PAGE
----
(signed) B. Wolhaupter, Sheriff, etc.
To the Magistrates, Clergy, &c., Of the city of Fredericton,
On receiving your address, I sincerely thank you for the expression of good feeling towards myself, the officers, non-commissioned officers, and privates of the 76th Regiment. It is a source of much gratification on leaving the city of Fredericton to bear with us the esteem and goodwill of its inhabitants, which we fully reciprocate. It is with much regret we leave your province, and we beg to offer our sincere thanks for the kindly feeling evinced during our residence with you, and the manner which you acknowledge the assistance we were enabled to afford on the late occasions of conflagration, etc., which visited your city. Accept our most cordial wishes for the prosperity of your city, and welfare of its community, in which we, will ever feel the deepest interest.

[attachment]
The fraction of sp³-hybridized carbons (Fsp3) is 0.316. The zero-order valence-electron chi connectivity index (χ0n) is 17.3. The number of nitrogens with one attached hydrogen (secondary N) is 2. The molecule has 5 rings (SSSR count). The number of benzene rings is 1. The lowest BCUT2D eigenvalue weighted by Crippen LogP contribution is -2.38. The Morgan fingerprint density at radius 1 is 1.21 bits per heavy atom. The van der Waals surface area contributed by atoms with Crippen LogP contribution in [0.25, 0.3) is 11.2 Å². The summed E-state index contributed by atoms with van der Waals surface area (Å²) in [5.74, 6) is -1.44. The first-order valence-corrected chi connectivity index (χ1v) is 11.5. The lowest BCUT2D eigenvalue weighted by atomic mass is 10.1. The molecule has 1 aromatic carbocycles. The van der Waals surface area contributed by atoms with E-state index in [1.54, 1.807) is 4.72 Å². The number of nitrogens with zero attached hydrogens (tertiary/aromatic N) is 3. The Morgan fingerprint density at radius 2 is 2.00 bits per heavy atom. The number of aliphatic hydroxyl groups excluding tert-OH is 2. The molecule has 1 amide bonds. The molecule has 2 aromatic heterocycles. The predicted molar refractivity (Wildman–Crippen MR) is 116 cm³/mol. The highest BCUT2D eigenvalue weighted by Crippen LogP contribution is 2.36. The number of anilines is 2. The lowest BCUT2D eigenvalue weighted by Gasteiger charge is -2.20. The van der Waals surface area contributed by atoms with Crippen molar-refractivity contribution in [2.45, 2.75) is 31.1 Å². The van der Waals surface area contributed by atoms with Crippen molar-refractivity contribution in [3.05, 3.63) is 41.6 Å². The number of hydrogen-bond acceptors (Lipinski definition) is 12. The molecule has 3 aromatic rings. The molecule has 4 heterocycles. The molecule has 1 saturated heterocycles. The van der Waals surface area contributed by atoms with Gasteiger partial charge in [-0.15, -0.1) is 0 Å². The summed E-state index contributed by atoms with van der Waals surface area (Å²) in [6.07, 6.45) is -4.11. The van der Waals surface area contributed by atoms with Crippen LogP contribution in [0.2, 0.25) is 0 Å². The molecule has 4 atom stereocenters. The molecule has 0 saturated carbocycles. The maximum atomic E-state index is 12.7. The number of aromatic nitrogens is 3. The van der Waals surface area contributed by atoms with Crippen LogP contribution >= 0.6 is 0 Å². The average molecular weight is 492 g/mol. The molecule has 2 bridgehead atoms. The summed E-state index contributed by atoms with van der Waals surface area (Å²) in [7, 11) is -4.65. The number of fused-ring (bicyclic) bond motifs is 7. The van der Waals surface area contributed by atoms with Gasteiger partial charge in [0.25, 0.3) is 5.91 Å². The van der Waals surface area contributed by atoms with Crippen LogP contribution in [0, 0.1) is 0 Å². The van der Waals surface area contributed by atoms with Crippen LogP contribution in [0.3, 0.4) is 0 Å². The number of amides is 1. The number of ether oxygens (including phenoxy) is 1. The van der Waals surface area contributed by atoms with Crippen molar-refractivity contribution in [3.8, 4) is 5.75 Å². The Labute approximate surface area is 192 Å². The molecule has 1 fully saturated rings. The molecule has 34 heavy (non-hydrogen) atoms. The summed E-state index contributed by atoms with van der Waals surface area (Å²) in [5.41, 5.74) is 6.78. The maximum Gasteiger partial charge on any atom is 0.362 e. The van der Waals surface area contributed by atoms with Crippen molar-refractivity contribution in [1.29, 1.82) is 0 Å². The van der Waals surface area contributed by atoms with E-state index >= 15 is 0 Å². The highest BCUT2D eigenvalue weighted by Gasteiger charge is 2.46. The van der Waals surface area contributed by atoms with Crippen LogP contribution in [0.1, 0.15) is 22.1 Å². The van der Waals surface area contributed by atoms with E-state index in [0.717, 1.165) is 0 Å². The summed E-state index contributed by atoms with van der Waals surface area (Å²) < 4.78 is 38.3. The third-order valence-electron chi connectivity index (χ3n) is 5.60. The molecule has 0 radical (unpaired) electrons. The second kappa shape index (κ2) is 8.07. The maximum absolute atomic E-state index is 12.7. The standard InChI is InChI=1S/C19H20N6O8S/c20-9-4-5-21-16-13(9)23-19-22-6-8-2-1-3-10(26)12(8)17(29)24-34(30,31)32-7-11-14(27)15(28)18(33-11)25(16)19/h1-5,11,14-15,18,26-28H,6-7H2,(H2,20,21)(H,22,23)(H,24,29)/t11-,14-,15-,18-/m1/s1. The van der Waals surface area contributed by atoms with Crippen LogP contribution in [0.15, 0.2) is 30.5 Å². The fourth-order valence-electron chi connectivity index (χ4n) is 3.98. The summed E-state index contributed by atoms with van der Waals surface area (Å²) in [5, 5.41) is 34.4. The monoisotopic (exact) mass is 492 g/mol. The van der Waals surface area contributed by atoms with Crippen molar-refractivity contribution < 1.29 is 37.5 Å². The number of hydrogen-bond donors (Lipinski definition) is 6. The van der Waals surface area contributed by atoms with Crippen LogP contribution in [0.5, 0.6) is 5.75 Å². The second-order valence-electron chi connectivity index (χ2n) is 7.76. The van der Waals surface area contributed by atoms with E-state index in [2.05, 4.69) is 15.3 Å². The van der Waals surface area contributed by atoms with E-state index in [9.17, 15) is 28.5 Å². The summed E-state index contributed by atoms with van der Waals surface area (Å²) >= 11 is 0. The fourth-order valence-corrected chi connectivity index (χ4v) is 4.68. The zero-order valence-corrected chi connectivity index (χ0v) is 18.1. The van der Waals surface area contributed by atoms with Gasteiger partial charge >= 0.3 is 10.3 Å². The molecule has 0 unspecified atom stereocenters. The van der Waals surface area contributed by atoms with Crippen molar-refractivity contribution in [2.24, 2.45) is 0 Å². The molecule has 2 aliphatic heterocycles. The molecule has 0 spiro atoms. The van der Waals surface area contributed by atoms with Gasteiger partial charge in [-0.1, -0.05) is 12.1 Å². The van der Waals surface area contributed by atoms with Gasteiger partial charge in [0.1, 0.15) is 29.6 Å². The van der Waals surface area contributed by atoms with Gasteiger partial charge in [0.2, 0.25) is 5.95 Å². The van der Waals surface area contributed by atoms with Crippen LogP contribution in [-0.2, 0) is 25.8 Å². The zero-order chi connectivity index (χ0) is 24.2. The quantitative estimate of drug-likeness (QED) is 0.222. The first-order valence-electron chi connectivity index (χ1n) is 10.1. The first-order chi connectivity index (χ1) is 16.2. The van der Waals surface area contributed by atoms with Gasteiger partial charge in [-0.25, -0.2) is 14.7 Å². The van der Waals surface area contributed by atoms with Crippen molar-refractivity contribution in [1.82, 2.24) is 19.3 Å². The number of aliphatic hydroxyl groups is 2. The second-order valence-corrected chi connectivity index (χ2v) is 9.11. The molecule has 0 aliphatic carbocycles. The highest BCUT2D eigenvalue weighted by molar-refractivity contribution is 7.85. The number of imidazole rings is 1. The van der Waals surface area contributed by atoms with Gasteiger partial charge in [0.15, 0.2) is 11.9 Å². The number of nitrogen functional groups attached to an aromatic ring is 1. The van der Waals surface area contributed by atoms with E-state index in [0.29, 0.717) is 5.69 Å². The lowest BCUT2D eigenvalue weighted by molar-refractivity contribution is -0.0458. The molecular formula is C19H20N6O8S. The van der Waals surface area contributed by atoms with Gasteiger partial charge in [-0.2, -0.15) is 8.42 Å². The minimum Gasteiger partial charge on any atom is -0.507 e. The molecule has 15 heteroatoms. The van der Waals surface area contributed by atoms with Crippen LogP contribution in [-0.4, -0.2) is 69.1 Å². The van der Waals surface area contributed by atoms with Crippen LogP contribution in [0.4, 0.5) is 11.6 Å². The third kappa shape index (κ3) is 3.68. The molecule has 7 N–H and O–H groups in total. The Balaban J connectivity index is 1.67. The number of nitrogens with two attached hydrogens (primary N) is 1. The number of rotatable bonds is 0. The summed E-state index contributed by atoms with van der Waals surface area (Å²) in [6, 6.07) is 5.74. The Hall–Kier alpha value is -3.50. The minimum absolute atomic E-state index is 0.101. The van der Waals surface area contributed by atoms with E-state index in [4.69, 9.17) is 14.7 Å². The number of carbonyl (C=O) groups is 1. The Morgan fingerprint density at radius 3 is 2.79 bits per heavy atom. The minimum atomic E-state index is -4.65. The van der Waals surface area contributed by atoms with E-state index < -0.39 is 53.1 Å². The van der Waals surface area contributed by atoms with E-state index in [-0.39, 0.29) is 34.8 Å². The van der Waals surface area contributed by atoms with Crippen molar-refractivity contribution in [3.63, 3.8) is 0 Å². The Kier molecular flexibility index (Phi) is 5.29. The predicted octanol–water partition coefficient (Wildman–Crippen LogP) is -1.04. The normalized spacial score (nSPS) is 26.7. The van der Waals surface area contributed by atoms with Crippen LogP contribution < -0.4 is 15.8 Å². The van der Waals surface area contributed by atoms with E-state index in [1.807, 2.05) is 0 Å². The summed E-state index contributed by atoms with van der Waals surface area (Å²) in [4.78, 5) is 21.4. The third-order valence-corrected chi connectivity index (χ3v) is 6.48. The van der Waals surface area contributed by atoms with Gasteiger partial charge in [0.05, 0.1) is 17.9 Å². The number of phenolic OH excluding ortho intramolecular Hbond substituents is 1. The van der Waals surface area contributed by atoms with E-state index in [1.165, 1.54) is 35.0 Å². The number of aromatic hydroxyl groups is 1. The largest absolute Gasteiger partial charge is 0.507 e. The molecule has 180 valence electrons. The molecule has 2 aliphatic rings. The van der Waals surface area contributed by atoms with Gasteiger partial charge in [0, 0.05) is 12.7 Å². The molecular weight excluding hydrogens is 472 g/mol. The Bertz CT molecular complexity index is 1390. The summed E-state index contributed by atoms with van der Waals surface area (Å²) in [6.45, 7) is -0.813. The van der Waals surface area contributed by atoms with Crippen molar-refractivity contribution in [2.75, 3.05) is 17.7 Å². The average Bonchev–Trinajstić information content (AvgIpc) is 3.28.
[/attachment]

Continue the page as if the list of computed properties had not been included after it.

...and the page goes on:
(signed) Joseph Clarke, Col. and Lieut.-Col.,
21st September, 1854.
The company stationed at Prince Edward's Isle embarked at Charlottetown on the 21st, and arrived at Halifax on September 23rd, making a total of headquarters and ten companies at Halifax, one company at Fredericton, and one at St. John.
In January, the Regiment was organised into ten service and two depot companies, this arrangement being altered in April to 8 service and 4 depot companies, the depot at this time being in Jersey.